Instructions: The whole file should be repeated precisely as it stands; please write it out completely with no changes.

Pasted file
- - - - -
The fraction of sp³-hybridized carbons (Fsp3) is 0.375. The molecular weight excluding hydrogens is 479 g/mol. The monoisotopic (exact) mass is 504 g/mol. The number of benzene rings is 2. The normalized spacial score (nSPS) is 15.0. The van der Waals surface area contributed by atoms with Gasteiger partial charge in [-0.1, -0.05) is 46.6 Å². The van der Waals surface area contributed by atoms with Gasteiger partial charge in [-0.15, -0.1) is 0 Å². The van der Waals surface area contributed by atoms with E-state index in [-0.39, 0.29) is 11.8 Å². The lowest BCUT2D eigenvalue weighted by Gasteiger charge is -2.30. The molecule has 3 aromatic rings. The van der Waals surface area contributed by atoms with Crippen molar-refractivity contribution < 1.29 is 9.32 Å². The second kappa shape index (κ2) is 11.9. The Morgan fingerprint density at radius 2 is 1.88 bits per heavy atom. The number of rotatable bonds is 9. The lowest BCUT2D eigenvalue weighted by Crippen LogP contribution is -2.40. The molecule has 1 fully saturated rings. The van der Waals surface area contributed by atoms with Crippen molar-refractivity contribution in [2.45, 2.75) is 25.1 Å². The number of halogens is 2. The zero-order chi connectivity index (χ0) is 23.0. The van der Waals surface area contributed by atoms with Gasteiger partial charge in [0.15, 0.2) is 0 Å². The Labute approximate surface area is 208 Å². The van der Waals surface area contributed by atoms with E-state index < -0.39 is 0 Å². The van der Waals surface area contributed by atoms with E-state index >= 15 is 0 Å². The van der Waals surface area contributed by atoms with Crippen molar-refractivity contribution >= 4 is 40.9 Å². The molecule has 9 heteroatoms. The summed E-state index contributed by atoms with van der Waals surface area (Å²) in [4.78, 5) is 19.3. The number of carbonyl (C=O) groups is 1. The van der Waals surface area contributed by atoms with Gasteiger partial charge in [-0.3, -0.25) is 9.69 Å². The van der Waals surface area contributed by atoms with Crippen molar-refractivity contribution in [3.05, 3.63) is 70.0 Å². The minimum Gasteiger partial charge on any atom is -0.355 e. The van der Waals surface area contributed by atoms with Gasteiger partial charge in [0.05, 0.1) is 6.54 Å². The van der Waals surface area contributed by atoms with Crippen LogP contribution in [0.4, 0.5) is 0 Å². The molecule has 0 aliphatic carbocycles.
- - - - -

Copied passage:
The fraction of sp³-hybridized carbons (Fsp3) is 0.375. The molecular weight excluding hydrogens is 479 g/mol. The monoisotopic (exact) mass is 504 g/mol. The number of benzene rings is 2. The normalized spacial score (nSPS) is 15.0. The van der Waals surface area contributed by atoms with Gasteiger partial charge in [-0.1, -0.05) is 46.6 Å². The van der Waals surface area contributed by atoms with Gasteiger partial charge in [-0.15, -0.1) is 0 Å². The van der Waals surface area contributed by atoms with E-state index in [-0.39, 0.29) is 11.8 Å². The lowest BCUT2D eigenvalue weighted by Gasteiger charge is -2.30. The molecule has 3 aromatic rings. The van der Waals surface area contributed by atoms with Crippen molar-refractivity contribution < 1.29 is 9.32 Å². The second kappa shape index (κ2) is 11.9. The Morgan fingerprint density at radius 2 is 1.88 bits per heavy atom. The number of rotatable bonds is 9. The lowest BCUT2D eigenvalue weighted by Crippen LogP contribution is -2.40. The molecule has 1 fully saturated rings. The van der Waals surface area contributed by atoms with Crippen molar-refractivity contribution in [2.45, 2.75) is 25.1 Å². The number of halogens is 2. The zero-order chi connectivity index (χ0) is 23.0. The van der Waals surface area contributed by atoms with Gasteiger partial charge in [0.15, 0.2) is 0 Å². The Labute approximate surface area is 208 Å². The van der Waals surface area contributed by atoms with E-state index < -0.39 is 0 Å². The van der Waals surface area contributed by atoms with E-state index >= 15 is 0 Å². The van der Waals surface area contributed by atoms with Crippen molar-refractivity contribution >= 4 is 40.9 Å². The molecule has 9 heteroatoms. The summed E-state index contributed by atoms with van der Waals surface area (Å²) in [4.78, 5) is 19.3. The number of carbonyl (C=O) groups is 1. The van der Waals surface area contributed by atoms with Gasteiger partial charge in [-0.3, -0.25) is 9.69 Å². The van der Waals surface area contributed by atoms with Crippen molar-refractivity contribution in [3.05, 3.63) is 70.0 Å². The minimum Gasteiger partial charge on any atom is -0.355 e. The van der Waals surface area contributed by atoms with Gasteiger partial charge in [0.05, 0.1) is 6.54 Å². The van der Waals surface area contributed by atoms with Crippen LogP contribution in [0.4, 0.5) is 0 Å². The molecule has 0 aliphatic carbocycles.